Catherine and Joan sat across from each other. Catherine placed photos on the table as she spoke: magnified ends of the roll, the rope that strangled John Wright, and the one from Joan’s sailboat.
“You really hated John Wright, I imagine. Watching him beat on Guistina and not being able to do anything. You probably got to the point that you decided to do something about it.” Catherine looked up at her and envisioned how this crime occurred…
John Wright watched television, oblivious to Joan standing outside the window watching him. Guistina sits in the chair next to him. The recent struggle to survive her husband’s temper left her bruised and shaken; she doesn’t even notice the news on the television. John stood and shut off the television. She quickly stood and hurried down the hall ahead of him.
The lights in the trailer are turned off and an hour passed. Down the hall the floor creaked, then silence. Closer to the bedroom, the floor creaked again. Joan melted out of the shadows, holding a rope tied in a noose. The noose in her hands was ready to claim its victim’s life.
She crept up to the bed, carefully slipped the rope around John’s neck, and slowly tightened it so he wouldn’t wake up. He did wake but it was too late to even struggle.
The bed moving woke Guistina and the scene terrified her. With John Wright dead, Joan let the rope go and reached out to her friend.
Guistina screamed and ran out of the bedroom.
Joan shook her head adamantly. “I didn’t kill him.”
“The cut on these three ends match. The rope came from the same roll.”
“Since it’s my rope, I’m not surprised. The bastard came over two weeks ago and took it. I realized it was gone when I needed it to tie up my sail and went over to ask for it back. He told me I could buy another one. I yelled a lot but eventually left. Then Tina brought me some while he was out, so I let it go. He’d just take his anger out on her if I did anything.”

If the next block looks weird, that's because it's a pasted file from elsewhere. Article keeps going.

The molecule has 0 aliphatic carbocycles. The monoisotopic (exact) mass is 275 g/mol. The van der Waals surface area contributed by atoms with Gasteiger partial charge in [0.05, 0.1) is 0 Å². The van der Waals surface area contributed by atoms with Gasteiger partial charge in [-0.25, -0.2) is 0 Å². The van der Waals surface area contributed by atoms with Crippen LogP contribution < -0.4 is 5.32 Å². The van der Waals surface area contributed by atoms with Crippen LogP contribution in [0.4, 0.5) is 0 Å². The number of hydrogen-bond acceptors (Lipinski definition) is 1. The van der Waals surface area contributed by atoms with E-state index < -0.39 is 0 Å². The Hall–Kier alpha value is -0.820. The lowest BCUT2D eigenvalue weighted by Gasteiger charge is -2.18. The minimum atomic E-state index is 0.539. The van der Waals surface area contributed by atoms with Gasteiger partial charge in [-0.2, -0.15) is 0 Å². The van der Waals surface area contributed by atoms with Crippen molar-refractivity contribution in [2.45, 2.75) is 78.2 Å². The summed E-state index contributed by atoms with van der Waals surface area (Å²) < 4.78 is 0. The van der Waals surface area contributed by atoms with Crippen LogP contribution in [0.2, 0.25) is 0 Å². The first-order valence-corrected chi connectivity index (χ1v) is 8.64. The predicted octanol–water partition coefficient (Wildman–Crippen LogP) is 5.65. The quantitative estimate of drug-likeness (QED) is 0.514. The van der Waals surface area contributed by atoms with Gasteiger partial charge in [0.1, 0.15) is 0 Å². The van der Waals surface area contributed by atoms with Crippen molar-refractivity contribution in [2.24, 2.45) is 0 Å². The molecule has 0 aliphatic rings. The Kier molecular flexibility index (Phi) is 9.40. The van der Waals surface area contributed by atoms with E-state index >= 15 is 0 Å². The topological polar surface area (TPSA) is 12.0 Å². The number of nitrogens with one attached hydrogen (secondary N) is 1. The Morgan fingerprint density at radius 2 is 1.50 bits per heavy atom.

Catherine pulled another paper out of the folder and skimmed it. “He filed several charges against you: assault, destruction of property, theft. Two pages, in fact.”
“Did you happen to look at the charges the jerk filed on all his neighbors? He was always fighting with someone about something, not just me.”
“The matching rope wasn’t found on the property of your other neighbors, Joan.”
Joan sat back, shaking her head. “Did you find anything else? Anything more concrete that links me to murdering someone?”
Catherine doesn’t answer, because the answer is no.
Realizing she just called Catherine’s bluff, Joan sadly shook her head. “Well, when you come in here with actual evidence, that actually puts my hands on the rope around his neck, then we’ll talk.”
“Yes we will.” Catherine collected the photographs, got up, and walked out.
In the hall, Catherine let her emotions out. She shot daggers at Joan through the window in the door, but Joan was looking somewhere else. She didn’t hear Sara come up behind her.
“Yours went well too, I take it?” Sara asked.
Catherine turned to her. “I just have to place the rope in their hands.”
“She told me she is taking Coumadin and has arthritis. I called her doctor, and then had Wendy verify her medications in her blood sample. She’s telling the truth. That woman couldn’t have killed John Wright.”
Catherine looks back at Joan. “I know that they’re both perfect for this, but…”
“But the evidence is telling us to look somewhere else.”